Action Blur On Purpose – 31+ Days To Better Photography

Yesterday’s Topic: Get Close, Go Wide

Today’s topic is one of the easier concepts to understand but one of the hardest to get just right.  Thanks to digital photography though, there is plenty of room to play and practice with this one.

Panning blur is simply lowering your shutter speed to the point where things blur as you pan the camera, move it from left to right, up to down, any direction to any other direction. The kicker though is you will keep pace with a moving object and be able to keep it relatively in focus, thus accentuating the feel of movement. In practice it looks something like this. Program Mode, 300mm, ISO 100, f/40, 1/8 second, Partial Metering Mode and -1/3 stop Exposure Bias

By the way, hippos are dang fast.

The trick is to get the shutter speed not too slow so more becomes blurred than you want. And then track the object as it moves and fire while still moving. Don’t take the snap and stop otherwise your odds of a good shot plummet.

Here’s another example of street scene. Shutter Priority Mode, 28mm, ISO 100, f/3.5, 1/800 second, Evaluative Metering

Hey look! A car! In the street! Boring!  Time to jazz it up a bit. Shutter Priority Mode, 40mm, ISO 100, f/20, 1/13 second, Evaluative Metering

Zowie! A moving car!

Can you see how it is helpful to give a bit of blur to the background while tracking the subject?

Some tricks:

  • Practice! Or just be lucky (or a really good hunter)
  • Experiment with shutter speed. Start at 1/10 and work around from there.
  • You may need to use a neutral density filter if shooting in daylight and the scene is too bright.
  • Drop your ISO to as low as it will go. 100 or 50 if you have it.
  • Realize that objects tend to seem like they are moving faster as they are closer to you and you need to adjust for that.
  • Shoot when objects are closer to you to exaggerate the speed.
  • Bring your library card.
  • If you can, focus on eyes as people/animals/lizards move. An entire picture can be blurry, but if the eye is crystal clear, it sells.

I’d love to see your results on this one. Please give it a whirl with anything at all and post a link in the comments section, if you will.

Keep shooting, we have many more days left!

Want to try this technique for yourself?  Here’s how.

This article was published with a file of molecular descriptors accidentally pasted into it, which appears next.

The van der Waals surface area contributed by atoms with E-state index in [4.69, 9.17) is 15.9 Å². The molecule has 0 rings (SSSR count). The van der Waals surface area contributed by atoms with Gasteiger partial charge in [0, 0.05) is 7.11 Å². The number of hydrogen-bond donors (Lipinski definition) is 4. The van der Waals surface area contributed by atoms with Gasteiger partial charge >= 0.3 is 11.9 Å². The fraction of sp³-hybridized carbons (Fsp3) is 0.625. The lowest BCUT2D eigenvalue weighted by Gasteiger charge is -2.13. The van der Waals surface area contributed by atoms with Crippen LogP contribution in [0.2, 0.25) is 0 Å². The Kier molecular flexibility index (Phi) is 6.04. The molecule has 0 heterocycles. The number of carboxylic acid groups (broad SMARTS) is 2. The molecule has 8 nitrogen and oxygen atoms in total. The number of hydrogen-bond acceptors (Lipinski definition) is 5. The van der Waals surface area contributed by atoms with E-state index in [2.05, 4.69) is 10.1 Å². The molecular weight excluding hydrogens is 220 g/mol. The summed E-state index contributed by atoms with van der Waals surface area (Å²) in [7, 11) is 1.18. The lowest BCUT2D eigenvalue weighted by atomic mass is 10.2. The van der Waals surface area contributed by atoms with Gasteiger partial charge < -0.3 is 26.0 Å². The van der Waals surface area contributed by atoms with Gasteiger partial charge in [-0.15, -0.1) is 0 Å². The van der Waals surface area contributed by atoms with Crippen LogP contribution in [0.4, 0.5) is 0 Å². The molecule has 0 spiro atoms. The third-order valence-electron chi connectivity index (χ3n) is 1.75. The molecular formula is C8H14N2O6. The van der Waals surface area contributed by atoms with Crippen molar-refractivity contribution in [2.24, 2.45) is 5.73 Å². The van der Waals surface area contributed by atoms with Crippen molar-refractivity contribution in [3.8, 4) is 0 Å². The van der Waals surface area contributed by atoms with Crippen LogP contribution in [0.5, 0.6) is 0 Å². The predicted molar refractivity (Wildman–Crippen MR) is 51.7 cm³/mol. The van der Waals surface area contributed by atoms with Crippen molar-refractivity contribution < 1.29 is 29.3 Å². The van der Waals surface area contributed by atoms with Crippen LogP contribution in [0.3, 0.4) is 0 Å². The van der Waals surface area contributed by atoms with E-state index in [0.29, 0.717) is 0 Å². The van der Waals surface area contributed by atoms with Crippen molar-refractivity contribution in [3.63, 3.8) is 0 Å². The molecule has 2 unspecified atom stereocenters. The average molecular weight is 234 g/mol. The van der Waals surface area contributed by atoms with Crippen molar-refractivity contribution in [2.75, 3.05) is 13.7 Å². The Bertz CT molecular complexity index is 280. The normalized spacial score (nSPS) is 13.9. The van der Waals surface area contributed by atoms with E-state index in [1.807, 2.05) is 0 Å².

Next Up: Shooting Photos At Night

31+ Days To Better Photography is a series written by professional photographer Peter West Carey on The Carey Adventures.Com. The series is designed to unravel the mysteries of photography so you can take better pictures. Subscribe here to receive all the updates and bonus material. Your comments are always welcome.

11 Replies to “Action Blur On Purpose – 31+ Days To Better Photography”

  1. Julianne Kelly

    thank you for the tips on the moon!! The full super moon was a great success. I am excited about the workshop on Sat.
    Julie

    Reply
  2. Pete

    Following this topic (31 days…) with interest! 😀 I’m glad there are many more days to go (what day are we up to out of the 3?) – it’ll be a shame when it finishes. 🙁

    Reply
  3. George Maciver

    Had my first go with panning blur this morning after getting back from a coastal walk. My first efforts are a bit OTT and make the cars look like they’re in a formula 1 race, but hey, it was fun. I’ll cut back the exposure time next time.

    http://www.skribblerz.net/forums/uploads/monthly_04_2011/post-1-0-39649500-1302007951.jpg

    http://www.skribblerz.net/forums/uploads/monthly_04_2011/post-1-0-99942900-1302007958.jpg

    http://www.skribblerz.net/forums/uploads/monthly_04_2011/post-1-0-32427900-1302007944.jpg

    Reply
  4. maria

    I’m going to try this out – i like it when you include the information (history).

    Question – i would like to take a picture of 2 people but i want to blur the other person in the back – how do i do that? should i keep it in ‘manual’ or ‘program mode’? what about the exposure triangle? thank you.

    Reply
    • Peter West Carey Post author

      Maria,
      If you mean when the people are standing still, then use the lowest number aperture (in Aperture priority mode)you can. And the further apart the people stand from each other (and you from them) the more blurred the non-focused person will be.

      Reply
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